Stucco House

Stucco House

Why Inspections are Crucial for Stucco Homes

Stucco has been a popular siding material for houses, particularly in regions influenced by Spanish and Mediterranean architecture. Its unique appearance and fire resistance, including a one-hour firewall rating, make it a preferred choice. However, like all construction materials, stucco requires proper inspection to maintain its quality. This article will explore the reasons why stucco houses need inspections and what the process involves.

Stucco House

Composition of Stucco

Traditional stucco is a cement type mixture made of sand, Portland cement, lime, and water. Modern stucco, on the other hand, includes acrylic additives that provide increased flexibility. The stucco application process usually involves three layers:

  1. Scratch Coat: The base layer applied over metal lath attached to the exterior walls, provides a rough surface for bonding.

  2. Brown Coat: This coat adds to the wall’s structural strength.

  3. Finish Coat: The outermost layer, which provides the texture, including options like pebble dash.

EIFS Stucco Inspection

Some stucco systems also incorporate a rigid foam board as a base coat, enhancing insulation.

Reasons for Inspection

Stucco Systems Tend to Leak

Stucco inspections are crucial to prevent the structure of your house from rotting since stucco systems are commonly prone to leaks.

Aesthetic Appeal

Stucco homes are admired for their refined application techniques and architectural details. Over time, the stucco finish may develop hairline cracks, losing its definitive feature and curb appeal. Regular inspections ensure the stucco exterior remains well maintained.

Structural Integrity

Hairline cracks can lead to moisture damage inside the walls. Applying paint to small cracks can temporarily remedy this, but underlying issues may persist. Inspections can detect these problems early.

Adherence to Standards

Professional installation must comply with local regulations, including proper bonding adhesive, application process, and the use of specific materials like asphalt-infused paper.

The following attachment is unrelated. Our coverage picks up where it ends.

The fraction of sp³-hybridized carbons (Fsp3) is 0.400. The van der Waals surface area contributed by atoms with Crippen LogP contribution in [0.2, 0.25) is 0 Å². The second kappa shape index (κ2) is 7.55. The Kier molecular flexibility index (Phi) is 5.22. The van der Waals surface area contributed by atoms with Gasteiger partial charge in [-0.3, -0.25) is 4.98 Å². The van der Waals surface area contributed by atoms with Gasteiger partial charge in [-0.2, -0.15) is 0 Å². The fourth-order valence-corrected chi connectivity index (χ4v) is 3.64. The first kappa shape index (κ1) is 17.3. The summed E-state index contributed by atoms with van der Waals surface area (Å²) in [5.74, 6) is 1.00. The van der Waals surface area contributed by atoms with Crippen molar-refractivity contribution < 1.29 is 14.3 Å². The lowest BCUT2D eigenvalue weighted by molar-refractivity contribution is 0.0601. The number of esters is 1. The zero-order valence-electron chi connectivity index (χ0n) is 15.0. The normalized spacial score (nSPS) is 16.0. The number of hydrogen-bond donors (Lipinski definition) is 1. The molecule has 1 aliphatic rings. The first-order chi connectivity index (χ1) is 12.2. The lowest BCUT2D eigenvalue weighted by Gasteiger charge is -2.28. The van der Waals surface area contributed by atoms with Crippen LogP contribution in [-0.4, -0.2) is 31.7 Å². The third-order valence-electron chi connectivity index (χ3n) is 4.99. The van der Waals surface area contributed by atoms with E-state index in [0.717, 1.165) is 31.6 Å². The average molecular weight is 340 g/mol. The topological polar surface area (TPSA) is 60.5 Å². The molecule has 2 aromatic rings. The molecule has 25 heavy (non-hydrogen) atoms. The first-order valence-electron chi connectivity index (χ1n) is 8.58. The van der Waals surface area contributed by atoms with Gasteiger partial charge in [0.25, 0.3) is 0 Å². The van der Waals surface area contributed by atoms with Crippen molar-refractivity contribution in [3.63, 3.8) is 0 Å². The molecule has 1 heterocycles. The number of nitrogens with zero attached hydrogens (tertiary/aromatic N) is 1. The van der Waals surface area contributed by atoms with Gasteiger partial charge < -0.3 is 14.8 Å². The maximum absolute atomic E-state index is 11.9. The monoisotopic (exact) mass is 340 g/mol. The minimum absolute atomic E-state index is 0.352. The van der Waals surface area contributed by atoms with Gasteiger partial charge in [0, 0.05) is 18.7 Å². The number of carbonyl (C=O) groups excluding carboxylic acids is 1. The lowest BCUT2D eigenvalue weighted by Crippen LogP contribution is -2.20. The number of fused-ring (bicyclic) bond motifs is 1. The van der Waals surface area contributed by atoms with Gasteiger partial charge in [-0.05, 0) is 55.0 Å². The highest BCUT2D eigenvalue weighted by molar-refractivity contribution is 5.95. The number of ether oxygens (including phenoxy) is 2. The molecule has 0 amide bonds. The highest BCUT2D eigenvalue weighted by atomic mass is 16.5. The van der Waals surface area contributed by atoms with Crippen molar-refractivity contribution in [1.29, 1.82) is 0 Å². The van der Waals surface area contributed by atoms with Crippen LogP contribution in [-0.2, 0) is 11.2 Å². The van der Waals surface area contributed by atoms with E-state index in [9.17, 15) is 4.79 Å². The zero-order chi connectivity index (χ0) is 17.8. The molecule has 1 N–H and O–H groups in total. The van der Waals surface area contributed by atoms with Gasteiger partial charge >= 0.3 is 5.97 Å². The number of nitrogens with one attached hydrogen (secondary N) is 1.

Stucco requires regular maintenance to keep its appearance. This might include using a medium bristle brush and garden hose to remove dirt. Inspections can guide proper maintenance and repair routines.

Stucco House

Inspection Process

The process of an inspection depends on the type of inspection you are having done to your home. The two types of stucco inspections include invasive inspections and visual (non-invasive) inspections.

Visual (non-invasive) Inspection:

The initial phase in evaluating the state of exterior stucco is a visual inspection. This examination entails a detailed scrutiny of the stucco siding to identify observable flaws such as cracks, incorrectly fitted contraction joints, or indications of dampness. Typically, an inspector will assess the caulk joints’ status. While many homeowners choose to paint over stucco, peeling or bubbling paint may be a sign of underlying moisture issues. 

Stucco House

Painted surfaces can also become breeding grounds for mold if moisture is present. Should any of these issues arise during the visual inspection, it may prompt the need for more in-depth, invasive inspection techniques or immediate remediation and repair of the stucco.

Stucco House

Invasive Inspection:

An invasive inspection delves deeper, employing specialized techniques like utilizing a moisture probe to gauge the moisture content inside the walls. Unlike surface-level assessments, this form of stucco evaluation can unearth hidden problems, such as damage to the underlying wood caused by dampness.

During a professional invasive stucco inspection, the stucco siding’s state is critically examined, with moisture readings taken to ascertain the moisture levels in the inner layers. It’s not uncommon for stucco inspection specialists to advise this approach for aging properties or those constructed with stucco methods known to frequently exhibit issues. Though the procedure may require the drilling of minor holes in the stucco siding for moisture measurement, these openings are typically insignificant and readily fixable.

These steps may vary as the application process depends on the type of stucco used, including traditional or modern variations. Click here to find out how often stucco should be inspected.

Stucco House

Stucco, a time-consuming but low-cost alternative to other house siding options, is a significant choice for homeowners. Inspections are essential to ensure that the stucco exterior, from the scratch coat to finish coat, is in top condition. Call Stucco Safe now for a free consult.

From aesthetic reasons to structural concerns, an inspection can reveal issues like cracks, wear, and detachment, facilitating timely repairs. Whether for a house with stucco siding or one with specific architectural details, a professional inspection guarantees that the walls remain robust, and the exterior well-maintained, preserving the low cost and low-maintenance benefits that make stucco a preferred siding material in many houses.

Scroll to Top
Scroll to Top